One of the most important relationships we have outside of family and friends are the ones we share with our doctors and practitioners.  In this era of patient-centered care, the focus to the patients’ expectations on their doctor/practitioner have now outweighed the expectation of the doctor on the patient. So, is this a good thing? Yes and no. Like any good relationship it takes 2 parties to make it work. The best relationships are formed and continue to grow based on how the parties interact.

These 10 points will help empower you, the patient to better control your destiny in these situations. It is your health after all.

1. Before your appointment make a list of questions. Make it no longer than 5 but realize you will probably only get to 3. Focus on what matters most.

Hint: Think about your objective for the appointment and don’t let it get lost in your quest to be cured instantly.

2. Always aim to be the first patient of the day (this is also applicable to surgery).

Why? Everyone is fresh and open-minded. Your doctor has not been jaded by 10 other patients and this is your opportunity to start his or her day off on the right foot.

3. Listen after you ask a question, do not ramble on.

The art of the pause is very important as it allows the professional to regroup his or her thoughts and shows respect on your end.

4. Do not bring your own research or opinions from Dr. Google.

Instead use your research to form your questions. Remember you are not an expert nor is your doctor on everything, but you are the expert on you.  As well, don’t push for what you perceive to be the issue. Use the appointment time wisely to explore and take the proper next steps.

How to phrase your own findings: I wanted to understand what I was experiencing, and found this online – what do you think?

5. Look your doctor or practitioner in the eye when you greet and speak to them.

Accept the same in return.Jumping right in with issues gets everyone on edge for no reason. Eye contact changes the way we respond and lowers our cortisol levels.

6. Ask your doctor or practitioner how they are.

Acknowledgement that we are all the same human species makes for a level playing field so all parties feel more comfortable.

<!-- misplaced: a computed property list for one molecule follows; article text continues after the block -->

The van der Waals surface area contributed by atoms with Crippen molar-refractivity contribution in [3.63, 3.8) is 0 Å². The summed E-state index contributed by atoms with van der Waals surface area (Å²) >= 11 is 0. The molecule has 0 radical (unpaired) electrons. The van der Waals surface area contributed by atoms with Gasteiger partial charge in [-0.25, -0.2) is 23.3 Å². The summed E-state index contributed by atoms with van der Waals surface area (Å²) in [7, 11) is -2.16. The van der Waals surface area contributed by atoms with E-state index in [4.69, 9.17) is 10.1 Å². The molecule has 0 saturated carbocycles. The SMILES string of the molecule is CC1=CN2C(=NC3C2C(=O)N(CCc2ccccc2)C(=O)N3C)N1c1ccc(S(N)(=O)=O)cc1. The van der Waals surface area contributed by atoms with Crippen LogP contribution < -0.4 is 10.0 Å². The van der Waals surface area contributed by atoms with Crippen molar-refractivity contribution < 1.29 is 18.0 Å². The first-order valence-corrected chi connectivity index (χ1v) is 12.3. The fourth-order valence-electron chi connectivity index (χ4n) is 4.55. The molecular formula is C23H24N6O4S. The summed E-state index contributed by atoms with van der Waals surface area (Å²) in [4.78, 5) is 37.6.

7. If you don’t like your doctor or have a personality clash get a new one – you are doing everyone a favour.

The other reasons that may call for this are:

A. Wait times to see him or her

B. Your first language is not English – find someone who speaks your mother tongue

C. The support staff make you uncomfortable or continuously make errors

D. The doctor has poor listening skills

8. No one is perfect.

If something is not working or makes you uncomfortable it is your life/health. Speak directly to your doctor/practitioner and resolve or move on. Many people feel intimidated by a doctor or practitioner – if your intuition says something or you were not understood speak up.

Is it your intuition or you?

A. Are you looking to hear something your doctor is not telling you?

B. Are you not listening?

C. Looking for an excuse not to get well and avoid the doctor’s office

9. Don’t look for problems.

Maybe you are having emotional issues or hate your job. Yes, you can manifest something and get pills, but remember the saying: Be careful what you wish for.

If you are having any issues – change your appointment and maybe take a day off instead.  Sometimes, the doctor serves as a friend/psychologist.  Because of the nature of how a practice is set-up they are limited for time.  You must acknowledge this as well, and ensure that what you are asking is valid and within their scope.

Pills do not solve life problems. A prescription to be happier and take a walk just might…

10. A good patient forms a bond with a practitioner/doctor that allows him or her to grow with that practice and as health issues occur call upon that professional for help.

However, you are first and foremost responsible for your health. Take it seriously as your life depends on it.

A doctor is just a human with a different skill set.  Often we put too much on their shoulders, when in fact it truly starts with ourselves.  Before you do to your appointment audit your lifestyle: food, sleep, habits… be honest and also share these with your doctor.

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